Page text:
Images in the EMR: One Size Does Not Fit All

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Image source: Children’s Medical Center of Dallas

As more and more healthcare enterprises deploy and expand EMRs, the issue of clinical image access within the EMR presents itself. For radiologists and referring physicians alike, image access in the EMR can be a game-changer—boosting clinical collaboration, enhancing patient education and care and shaving minutes from patient encounters throughout the day. Although the benefits of image access in the EMR are clear and multifaceted, there is no straightforward formula for a successful integration.

That’s because the roadmap to and model for image access varies among and, oftentimes, within institutions. Some cutting-edge facilities shun customization and employ an EMR-centric model for all image access. Others adopt a more flexible model that allows users to determine their image access method and offer a progression of options to support diverse workflows across the enterprise. This month, Health Imaging & IT visits a variety of enterprises to learn more about their strategies for image access in the EMR and the clinical, workflow and patient care benefits derived.  

HIMSS Stage 7 Sites: A tale of two models

The 52 facilities that have earned Healthcare Information Management Systems and Society (HIMSS) Stage 7 EMR status epitomize paperless healthcare and readily share clinical information via standard electronic transactions with all entities within health information exchange networks. Most also emphasize rich image access mechanisms. However, while one pioneer stresses user-centered flexibility, another focuses on patient-centric standardization across the enterprise.

HIMSS Stage 7 site University of Wisconsin Hospital and Clinics (UW Health) of Madison, is comprised of a 493-bed facility and 85 outpatient clinics. More than 1,200 physicians are affiliated with UW Health and expect image access in the EMR as the health system integrated PACS and the EMR nearly a decade ago.

“We see a wide variety of image access needs across the enterprise,” offers Gary J. Wendt, MD, MBA, vice chair of informatics and enterprise director of medical imaging. The academic medical center strives to support a variety of imaging workflow models among clinical end users. “A lot of image-intense people don’t live in the EMR. A neurosurgeon or orthopedic surgeon may sit in front of a dedicated workstation and work more like a radiologist than a primary care physician,” explains Wendt.  

Children’s Medical Center of Dallas, another Stage 7 institution, a two-hospital system with five specialty centers and 11,000 EMR users, employs a very different tactic. “Customization is a bad word,” offers CMIO Christopher Menzies, MD. That’s because customizations tend to break down with upgrades. Instead, Children’s emphasizes platform-enabled nimbleness and encourages all providers to use the EMR as the single patient chart and access point for all radiology and non-radiology images.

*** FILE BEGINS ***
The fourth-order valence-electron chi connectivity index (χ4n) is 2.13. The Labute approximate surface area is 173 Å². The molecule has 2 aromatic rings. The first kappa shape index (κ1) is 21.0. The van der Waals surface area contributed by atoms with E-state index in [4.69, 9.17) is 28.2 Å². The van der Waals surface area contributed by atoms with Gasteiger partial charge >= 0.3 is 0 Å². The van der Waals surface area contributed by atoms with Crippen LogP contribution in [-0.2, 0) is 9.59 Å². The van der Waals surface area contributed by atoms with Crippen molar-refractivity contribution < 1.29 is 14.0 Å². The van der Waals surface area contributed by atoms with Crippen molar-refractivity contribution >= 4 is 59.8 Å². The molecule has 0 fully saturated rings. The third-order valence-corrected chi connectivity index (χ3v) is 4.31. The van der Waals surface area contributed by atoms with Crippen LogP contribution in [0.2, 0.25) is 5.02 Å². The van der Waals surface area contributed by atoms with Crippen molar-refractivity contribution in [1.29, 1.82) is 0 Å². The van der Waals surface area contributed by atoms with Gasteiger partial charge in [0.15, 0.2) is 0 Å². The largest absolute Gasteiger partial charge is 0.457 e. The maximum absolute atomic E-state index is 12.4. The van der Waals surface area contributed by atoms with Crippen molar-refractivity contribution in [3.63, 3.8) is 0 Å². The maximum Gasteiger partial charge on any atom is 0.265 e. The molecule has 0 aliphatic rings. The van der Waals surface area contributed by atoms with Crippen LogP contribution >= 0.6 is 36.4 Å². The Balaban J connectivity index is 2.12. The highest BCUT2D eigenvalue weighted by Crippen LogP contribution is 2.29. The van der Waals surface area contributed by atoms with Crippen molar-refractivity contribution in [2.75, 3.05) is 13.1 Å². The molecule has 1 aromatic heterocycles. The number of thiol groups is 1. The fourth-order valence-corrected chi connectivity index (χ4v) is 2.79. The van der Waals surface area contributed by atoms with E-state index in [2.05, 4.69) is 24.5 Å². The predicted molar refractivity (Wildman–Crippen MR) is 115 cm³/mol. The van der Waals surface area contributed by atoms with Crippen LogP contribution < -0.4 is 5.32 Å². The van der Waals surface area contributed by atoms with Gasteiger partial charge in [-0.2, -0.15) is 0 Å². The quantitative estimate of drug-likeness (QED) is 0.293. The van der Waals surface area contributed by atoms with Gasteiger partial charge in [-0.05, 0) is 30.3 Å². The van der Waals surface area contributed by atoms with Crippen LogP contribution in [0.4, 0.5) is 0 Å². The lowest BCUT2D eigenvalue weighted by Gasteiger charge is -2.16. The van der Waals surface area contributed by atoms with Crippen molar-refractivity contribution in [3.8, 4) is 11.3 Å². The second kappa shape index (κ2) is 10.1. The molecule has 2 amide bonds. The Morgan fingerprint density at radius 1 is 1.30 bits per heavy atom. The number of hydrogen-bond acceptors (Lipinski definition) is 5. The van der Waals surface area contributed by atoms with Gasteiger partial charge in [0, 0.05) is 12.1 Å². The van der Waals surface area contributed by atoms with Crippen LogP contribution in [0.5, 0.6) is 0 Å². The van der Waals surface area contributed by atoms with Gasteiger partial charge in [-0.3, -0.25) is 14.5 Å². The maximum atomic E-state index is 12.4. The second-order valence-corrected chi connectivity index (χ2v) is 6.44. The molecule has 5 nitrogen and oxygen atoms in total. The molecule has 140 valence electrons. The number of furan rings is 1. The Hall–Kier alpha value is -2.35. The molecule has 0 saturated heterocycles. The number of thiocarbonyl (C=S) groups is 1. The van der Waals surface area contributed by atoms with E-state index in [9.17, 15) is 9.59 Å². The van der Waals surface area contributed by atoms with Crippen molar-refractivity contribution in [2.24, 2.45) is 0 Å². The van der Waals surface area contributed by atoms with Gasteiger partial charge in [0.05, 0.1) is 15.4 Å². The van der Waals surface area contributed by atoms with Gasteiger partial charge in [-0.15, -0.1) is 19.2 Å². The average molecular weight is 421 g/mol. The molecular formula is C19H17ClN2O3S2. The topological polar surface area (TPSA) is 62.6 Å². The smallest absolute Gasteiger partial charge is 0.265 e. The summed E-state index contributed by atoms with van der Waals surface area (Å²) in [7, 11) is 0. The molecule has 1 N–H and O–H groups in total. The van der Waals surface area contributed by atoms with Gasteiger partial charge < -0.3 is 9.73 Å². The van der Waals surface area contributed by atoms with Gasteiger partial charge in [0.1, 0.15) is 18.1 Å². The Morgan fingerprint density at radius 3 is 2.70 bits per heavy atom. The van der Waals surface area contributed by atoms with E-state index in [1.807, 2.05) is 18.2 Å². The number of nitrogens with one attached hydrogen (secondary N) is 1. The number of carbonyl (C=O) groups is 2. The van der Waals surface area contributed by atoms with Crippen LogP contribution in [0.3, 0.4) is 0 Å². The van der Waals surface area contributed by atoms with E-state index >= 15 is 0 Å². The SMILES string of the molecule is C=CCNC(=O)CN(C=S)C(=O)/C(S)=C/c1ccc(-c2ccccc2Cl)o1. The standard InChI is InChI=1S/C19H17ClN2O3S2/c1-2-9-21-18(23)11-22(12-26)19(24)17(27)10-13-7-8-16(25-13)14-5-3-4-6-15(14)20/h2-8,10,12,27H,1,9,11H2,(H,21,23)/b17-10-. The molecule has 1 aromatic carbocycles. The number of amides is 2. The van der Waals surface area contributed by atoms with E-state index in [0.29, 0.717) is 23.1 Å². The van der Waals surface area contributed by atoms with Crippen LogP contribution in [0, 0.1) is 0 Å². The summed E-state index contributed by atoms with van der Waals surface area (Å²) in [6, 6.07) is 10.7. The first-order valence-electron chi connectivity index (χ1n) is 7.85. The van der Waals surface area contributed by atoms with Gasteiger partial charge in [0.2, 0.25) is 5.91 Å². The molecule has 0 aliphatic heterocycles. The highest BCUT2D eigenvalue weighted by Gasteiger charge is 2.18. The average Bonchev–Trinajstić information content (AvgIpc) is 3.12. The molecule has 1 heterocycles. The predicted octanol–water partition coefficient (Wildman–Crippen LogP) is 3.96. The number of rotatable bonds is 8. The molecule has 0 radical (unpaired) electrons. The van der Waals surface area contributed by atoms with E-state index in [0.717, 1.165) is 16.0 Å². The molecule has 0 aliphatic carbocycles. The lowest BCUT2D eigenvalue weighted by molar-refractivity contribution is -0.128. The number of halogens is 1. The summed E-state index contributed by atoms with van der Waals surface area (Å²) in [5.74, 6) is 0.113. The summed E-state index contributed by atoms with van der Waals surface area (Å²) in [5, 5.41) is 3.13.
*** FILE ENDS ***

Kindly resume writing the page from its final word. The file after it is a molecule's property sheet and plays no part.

The clinical rationale for maintaining the EMR as the central enterprise hub is simple. “Images don’t make up the patient. They don’t have all of the essential clinical information attached to them. Patient data stored in the EMR, coupled with images, make up the patient,” explains Menzies.

The IT infrastructure for different types of image sets varies slightly; however, Children’s strives for a seamless, standardized viewing experience for the end user. The enterprise established a completely integrated environment; a context-enabled link in the EMR takes users directly to radiology images stored in PACS.  Secure data are delivered through a hosted environment and are available for all users across the enterprise. Other images such as photographs of lesions are stored directly in the EMR, and some are housed in niche image management systems. Although images are stored in multiple systems and users can view images via a variety of systems, Children’s stresses the EMR as the access point.

Menzies recalls an encounter with providers accessing echocardiograms via the cardiology PACS. He asked why they preferred that method over the EMR. When they responded that it was faster to access the studies via the cardiology PACS, Menzies suggested an EMR interface to streamline access via the EMR. The fix worked and edged the medical center closer toward its universal EMR hub model.

The ultimate beneficiaries are patients because the central hub model improves multidisciplinary collaboration among caregivers. When